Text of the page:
Institutes hosts celebrations for 400th Anniversary of death of Alberico Gentili
Alberico Gentili, the Italian jurist, is considered to be the founder of modern public international law. His work and achievements are closely studied by the Centro Internazionale Studi Gentiliani in San Ginesio, Italy, with whom the British Institute of International and Comparative Law and All Souls College, Oxford, organised this Conference, entitled, 'The History of International Law'.
The conference participants were recognised experts and writers in international law. Two inspiring presentations were delivered by Professor Benedict Kingsbury from New York University on the purpose of Punishment and the jus post bellum and Dr Amanda Perreau-Saussine from Queens' College of the University of Cambridge on Gentili and the Sources of International Law. Both speeches put Gentili's work in context with both the modern day issues of international law and the current academic stance on the subject. The speeches were followed by a memorial service at St. Helen's Church in Bishopsgate where Gentili is buried, after which the participants attended a drinks reception in the Locarno Rooms at the Foreign and Commonwealth Office followed by a dinner at the Italian Embassy.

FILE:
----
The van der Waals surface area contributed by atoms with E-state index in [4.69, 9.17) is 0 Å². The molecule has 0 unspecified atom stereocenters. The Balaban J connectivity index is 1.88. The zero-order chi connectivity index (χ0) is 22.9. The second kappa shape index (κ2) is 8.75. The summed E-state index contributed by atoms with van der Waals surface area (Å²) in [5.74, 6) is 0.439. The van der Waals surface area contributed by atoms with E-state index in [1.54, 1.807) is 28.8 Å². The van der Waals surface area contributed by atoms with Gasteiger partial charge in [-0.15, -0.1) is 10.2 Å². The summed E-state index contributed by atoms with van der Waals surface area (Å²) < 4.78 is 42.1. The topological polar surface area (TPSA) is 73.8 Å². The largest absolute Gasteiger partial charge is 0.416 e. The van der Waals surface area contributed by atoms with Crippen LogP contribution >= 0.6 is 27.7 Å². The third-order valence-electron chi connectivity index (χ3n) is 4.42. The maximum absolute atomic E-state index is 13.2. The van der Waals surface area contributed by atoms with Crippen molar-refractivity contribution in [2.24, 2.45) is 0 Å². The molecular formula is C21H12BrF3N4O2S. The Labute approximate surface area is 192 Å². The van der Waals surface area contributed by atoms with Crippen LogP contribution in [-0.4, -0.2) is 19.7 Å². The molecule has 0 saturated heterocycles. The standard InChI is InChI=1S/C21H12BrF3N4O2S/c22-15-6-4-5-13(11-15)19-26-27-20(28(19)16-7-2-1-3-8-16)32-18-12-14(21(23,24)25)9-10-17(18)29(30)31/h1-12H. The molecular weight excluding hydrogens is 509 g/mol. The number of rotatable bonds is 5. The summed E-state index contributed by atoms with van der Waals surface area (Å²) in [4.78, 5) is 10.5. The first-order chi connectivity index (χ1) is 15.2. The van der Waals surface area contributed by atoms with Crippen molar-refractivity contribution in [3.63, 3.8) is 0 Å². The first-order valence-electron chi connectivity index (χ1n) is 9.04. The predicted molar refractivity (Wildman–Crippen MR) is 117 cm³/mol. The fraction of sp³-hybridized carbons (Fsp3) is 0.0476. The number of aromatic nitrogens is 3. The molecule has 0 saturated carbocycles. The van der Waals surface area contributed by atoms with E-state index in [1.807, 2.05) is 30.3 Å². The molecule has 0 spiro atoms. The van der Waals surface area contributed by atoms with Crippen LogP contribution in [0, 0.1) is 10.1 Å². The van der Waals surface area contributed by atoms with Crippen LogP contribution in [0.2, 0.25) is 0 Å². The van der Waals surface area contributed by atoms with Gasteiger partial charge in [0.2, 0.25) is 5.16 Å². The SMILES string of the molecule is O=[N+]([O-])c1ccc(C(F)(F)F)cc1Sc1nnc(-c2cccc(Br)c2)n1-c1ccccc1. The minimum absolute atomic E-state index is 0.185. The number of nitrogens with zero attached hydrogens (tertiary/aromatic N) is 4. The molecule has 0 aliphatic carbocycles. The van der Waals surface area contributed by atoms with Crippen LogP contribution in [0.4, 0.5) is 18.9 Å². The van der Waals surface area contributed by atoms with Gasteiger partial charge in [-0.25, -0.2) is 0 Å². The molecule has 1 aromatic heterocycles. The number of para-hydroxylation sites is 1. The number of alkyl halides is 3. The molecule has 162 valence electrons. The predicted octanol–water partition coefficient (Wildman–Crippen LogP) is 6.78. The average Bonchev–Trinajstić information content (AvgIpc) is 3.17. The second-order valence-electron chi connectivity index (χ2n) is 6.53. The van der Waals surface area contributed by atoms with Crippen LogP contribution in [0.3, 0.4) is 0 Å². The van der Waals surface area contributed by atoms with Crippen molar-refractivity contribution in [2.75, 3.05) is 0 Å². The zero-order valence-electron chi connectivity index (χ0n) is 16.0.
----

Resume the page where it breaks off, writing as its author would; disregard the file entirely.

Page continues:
The conference was marked by good attendance, the presence of international guests and the vibrant debate that followed the speeches, particularly in questioning the work of Gentili in relation to contemporary methods and the accuracy of the current shape of international law on the issues of punishment and the legitimacy of reasons for initiating conflicts.